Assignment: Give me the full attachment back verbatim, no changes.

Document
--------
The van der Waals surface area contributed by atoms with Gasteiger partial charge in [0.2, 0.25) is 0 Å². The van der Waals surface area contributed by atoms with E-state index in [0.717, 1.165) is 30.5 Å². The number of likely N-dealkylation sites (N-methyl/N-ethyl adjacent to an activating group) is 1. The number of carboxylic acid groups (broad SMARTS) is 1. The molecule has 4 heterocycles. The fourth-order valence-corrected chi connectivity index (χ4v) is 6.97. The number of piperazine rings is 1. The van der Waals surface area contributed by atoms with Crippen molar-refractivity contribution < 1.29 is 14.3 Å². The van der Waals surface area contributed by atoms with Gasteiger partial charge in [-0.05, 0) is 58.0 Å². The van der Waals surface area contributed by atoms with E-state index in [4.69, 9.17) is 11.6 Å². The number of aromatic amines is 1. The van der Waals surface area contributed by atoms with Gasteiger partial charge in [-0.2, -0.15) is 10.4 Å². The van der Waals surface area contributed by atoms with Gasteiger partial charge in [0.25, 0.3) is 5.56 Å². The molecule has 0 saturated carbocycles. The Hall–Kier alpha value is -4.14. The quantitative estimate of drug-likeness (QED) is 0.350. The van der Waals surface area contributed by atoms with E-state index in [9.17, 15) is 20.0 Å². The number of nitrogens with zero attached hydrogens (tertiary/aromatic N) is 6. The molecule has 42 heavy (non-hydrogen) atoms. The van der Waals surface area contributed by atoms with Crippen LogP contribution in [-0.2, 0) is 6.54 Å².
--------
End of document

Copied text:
The van der Waals surface area contributed by atoms with Gasteiger partial charge in [0.2, 0.25) is 0 Å². The van der Waals surface area contributed by atoms with E-state index in [0.717, 1.165) is 30.5 Å². The number of likely N-dealkylation sites (N-methyl/N-ethyl adjacent to an activating group) is 1. The number of carboxylic acid groups (broad SMARTS) is 1. The molecule has 4 heterocycles. The fourth-order valence-corrected chi connectivity index (χ4v) is 6.97. The number of piperazine rings is 1. The van der Waals surface area contributed by atoms with Crippen molar-refractivity contribution < 1.29 is 14.3 Å². The van der Waals surface area contributed by atoms with Gasteiger partial charge in [-0.05, 0) is 58.0 Å². The van der Waals surface area contributed by atoms with E-state index in [4.69, 9.17) is 11.6 Å². The number of aromatic amines is 1. The van der Waals surface area contributed by atoms with Gasteiger partial charge in [-0.2, -0.15) is 10.4 Å². The van der Waals surface area contributed by atoms with Gasteiger partial charge in [0.25, 0.3) is 5.56 Å². The molecule has 0 saturated carbocycles. The Hall–Kier alpha value is -4.14. The quantitative estimate of drug-likeness (QED) is 0.350. The van der Waals surface area contributed by atoms with E-state index in [9.17, 15) is 20.0 Å². The number of nitrogens with zero attached hydrogens (tertiary/aromatic N) is 6. The molecule has 42 heavy (non-hydrogen) atoms. The van der Waals surface area contributed by atoms with Crippen LogP contribution in [-0.2, 0) is 6.54 Å².